2. Message.  The hopeful message of Christmas is that we are not alone.  God so loved the world that he sent His son Jesus Christ into a world of sin to restore the brokenness between God and Man.  His gift of love is better than any gift found under a tree.    
  3. Meaning.  Without Jesus birth, His death could never have happened.  Jesus’ death made possible the forgiveness of sins, which in turn enables us to look forward to living and reigning with Christ in the Kingdom of God.
  4. Mission.  Our mission is to serve others, in love, and with grace.  As Eugene Peterson wrote: “Christian spirituality means living into the mature wholeness of the gospel. It means taking all the elements of your life—children, spouse, job, weather, possessions, relationships—and experiencing them as an act of faith.”
  5. Ministry.  Ministry is more than just work done by clergy. The Greek word in the New Testament that is often translated as “ministry” is diakonia. The basic meaning of this word is “service.” The ultimate example of ministry is Jesus Christ Himself. Jesus of his own free will gave up all he had, and took the nature of a servant. He became like a human being and appeared in human likeness. His entire life on earth, and ultimately His death on the cross, was about others.  Ministry means to serve.   

Live life by those beliefs and values. Love God. Love each other. Love the world. Love the least. Make disciples of others.  When we lose ourselves in the service of others, we discover our own lives.  Mother Teresa said: “Give your hands to serve, and your hearts to love.”  That is the path forward for faith, and the “riveting, redemptive, and revolutionary story of God, who left His home to bring us home, and more profoundly, to make us His home” added Nathan Edwardson.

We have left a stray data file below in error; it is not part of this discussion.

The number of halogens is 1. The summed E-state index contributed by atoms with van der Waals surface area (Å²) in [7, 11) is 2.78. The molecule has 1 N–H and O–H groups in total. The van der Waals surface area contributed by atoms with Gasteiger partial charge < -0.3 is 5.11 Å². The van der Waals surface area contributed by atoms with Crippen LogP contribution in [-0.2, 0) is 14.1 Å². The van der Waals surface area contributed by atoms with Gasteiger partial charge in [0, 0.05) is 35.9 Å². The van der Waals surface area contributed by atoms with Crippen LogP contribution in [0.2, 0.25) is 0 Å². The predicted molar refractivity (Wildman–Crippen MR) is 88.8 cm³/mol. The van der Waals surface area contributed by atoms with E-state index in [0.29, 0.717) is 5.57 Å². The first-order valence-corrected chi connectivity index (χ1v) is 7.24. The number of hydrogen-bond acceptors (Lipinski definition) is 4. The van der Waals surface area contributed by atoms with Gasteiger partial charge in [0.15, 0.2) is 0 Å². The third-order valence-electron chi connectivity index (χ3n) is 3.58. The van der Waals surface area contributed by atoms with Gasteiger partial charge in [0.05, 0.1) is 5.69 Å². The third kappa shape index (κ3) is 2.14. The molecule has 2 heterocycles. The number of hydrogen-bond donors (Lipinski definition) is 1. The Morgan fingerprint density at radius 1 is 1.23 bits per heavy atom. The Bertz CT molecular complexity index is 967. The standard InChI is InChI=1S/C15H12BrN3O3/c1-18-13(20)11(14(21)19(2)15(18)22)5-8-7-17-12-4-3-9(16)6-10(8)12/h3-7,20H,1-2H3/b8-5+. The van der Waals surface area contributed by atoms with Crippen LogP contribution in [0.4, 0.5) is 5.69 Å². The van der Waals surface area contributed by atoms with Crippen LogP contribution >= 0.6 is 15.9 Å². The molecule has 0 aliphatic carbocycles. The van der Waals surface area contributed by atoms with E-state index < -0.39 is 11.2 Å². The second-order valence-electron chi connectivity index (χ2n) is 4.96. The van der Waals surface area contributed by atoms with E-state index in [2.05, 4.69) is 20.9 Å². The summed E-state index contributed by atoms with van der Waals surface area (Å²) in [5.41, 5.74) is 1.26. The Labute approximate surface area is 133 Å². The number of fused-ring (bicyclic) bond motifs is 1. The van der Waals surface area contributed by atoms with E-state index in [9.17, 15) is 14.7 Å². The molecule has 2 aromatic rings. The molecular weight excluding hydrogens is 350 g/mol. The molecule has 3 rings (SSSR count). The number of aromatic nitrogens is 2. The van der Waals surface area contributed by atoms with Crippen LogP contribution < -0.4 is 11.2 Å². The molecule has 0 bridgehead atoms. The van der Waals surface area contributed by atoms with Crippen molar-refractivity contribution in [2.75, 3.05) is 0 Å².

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JC Bowman is the Executive Director of Professional Educators of Tennessee. A veteran of the United States Marine Corps. He is a lifelong educator.

Running Towards Eternity

We all have a limited amount of time, unfortunately too many people waste it.   Once it is gone, it is gone.  Time is one thing we can never get it back.  We will make time for what is important to us.  So, the best gift you can give someone is your time.  This Christmas Season find time for those in your life. —JC Bowman

Heftiger Disput

During the holidays, our goal and objective is to have a peaceful gathering of family and friends.  Peace is not lack of conflict, it is the ability to manage conflict by peaceful means.  But is it possible to simply just avoid conflict when so many are outspoken about their beliefs?  Probably not, however, that should be our objective.

Conflict is inevitable, whenever humans live together.  However, it can be set aside for a greater purpose, such as fellowship, thanksgiving, worship, and helping others.  Dutch clergyman Henri Nouwen wrote that we find “words that do not divide but unite, that do not create conflict but unity, that do not hurt but heal.”  That is how we should approach interaction with family and friends over the holidays.

In modern times families have more commitments, and often there is a geographical distance between members of the family.  Historically, families do not gather together like they once did.  It would seem then, in the few minutes or hours that you may be with families and friends you can lay aside politics, and other items that divide families, ignoring past squabbles.  Simply enjoy the company of other people and give a moment of gratitude for our lives and blessings.  Failure to avoid conflict, may mean that some members avoid future family gatherings.  When that happens, everyone loses.